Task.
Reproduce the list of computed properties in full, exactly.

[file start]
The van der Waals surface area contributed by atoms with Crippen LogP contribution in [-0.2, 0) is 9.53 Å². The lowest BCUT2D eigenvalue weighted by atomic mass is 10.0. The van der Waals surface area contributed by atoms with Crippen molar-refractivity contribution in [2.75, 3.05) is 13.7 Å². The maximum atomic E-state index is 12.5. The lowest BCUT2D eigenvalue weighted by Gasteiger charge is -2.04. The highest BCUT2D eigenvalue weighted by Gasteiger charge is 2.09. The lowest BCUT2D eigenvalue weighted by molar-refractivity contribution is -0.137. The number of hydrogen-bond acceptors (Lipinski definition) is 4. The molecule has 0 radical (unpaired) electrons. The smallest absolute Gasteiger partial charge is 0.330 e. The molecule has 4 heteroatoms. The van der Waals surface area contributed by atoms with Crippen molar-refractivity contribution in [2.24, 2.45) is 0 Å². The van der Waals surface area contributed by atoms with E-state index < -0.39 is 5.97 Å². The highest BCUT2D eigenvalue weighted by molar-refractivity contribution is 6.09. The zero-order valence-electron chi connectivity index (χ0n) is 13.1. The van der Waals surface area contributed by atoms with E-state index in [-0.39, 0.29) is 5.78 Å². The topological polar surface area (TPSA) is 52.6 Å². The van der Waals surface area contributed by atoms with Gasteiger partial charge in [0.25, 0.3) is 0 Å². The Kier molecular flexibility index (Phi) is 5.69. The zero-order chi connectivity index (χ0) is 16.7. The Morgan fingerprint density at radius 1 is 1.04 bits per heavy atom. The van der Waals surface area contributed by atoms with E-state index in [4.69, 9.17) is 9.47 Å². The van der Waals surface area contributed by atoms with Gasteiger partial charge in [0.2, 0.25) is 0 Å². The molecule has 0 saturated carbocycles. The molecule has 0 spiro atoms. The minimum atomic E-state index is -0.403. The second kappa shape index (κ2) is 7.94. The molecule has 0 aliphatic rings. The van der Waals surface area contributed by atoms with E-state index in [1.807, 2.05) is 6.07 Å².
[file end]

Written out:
The van der Waals surface area contributed by atoms with Crippen LogP contribution in [-0.2, 0) is 9.53 Å². The lowest BCUT2D eigenvalue weighted by atomic mass is 10.0. The van der Waals surface area contributed by atoms with Crippen molar-refractivity contribution in [2.75, 3.05) is 13.7 Å². The maximum atomic E-state index is 12.5. The lowest BCUT2D eigenvalue weighted by Gasteiger charge is -2.04. The highest BCUT2D eigenvalue weighted by Gasteiger charge is 2.09. The lowest BCUT2D eigenvalue weighted by molar-refractivity contribution is -0.137. The number of hydrogen-bond acceptors (Lipinski definition) is 4. The molecule has 0 radical (unpaired) electrons. The smallest absolute Gasteiger partial charge is 0.330 e. The molecule has 4 heteroatoms. The van der Waals surface area contributed by atoms with Crippen molar-refractivity contribution in [2.24, 2.45) is 0 Å². The van der Waals surface area contributed by atoms with E-state index < -0.39 is 5.97 Å². The highest BCUT2D eigenvalue weighted by molar-refractivity contribution is 6.09. The zero-order valence-electron chi connectivity index (χ0n) is 13.1. The van der Waals surface area contributed by atoms with E-state index in [-0.39, 0.29) is 5.78 Å². The topological polar surface area (TPSA) is 52.6 Å². The van der Waals surface area contributed by atoms with Gasteiger partial charge in [0.25, 0.3) is 0 Å². The Kier molecular flexibility index (Phi) is 5.69. The zero-order chi connectivity index (χ0) is 16.7. The Morgan fingerprint density at radius 1 is 1.04 bits per heavy atom. The van der Waals surface area contributed by atoms with E-state index in [4.69, 9.17) is 9.47 Å². The van der Waals surface area contributed by atoms with Gasteiger partial charge in [0.2, 0.25) is 0 Å². The molecule has 0 saturated carbocycles. The molecule has 0 spiro atoms. The minimum atomic E-state index is -0.403. The second kappa shape index (κ2) is 7.94. The molecule has 0 aliphatic rings. The van der Waals surface area contributed by atoms with E-state index in [1.807, 2.05) is 6.07 Å².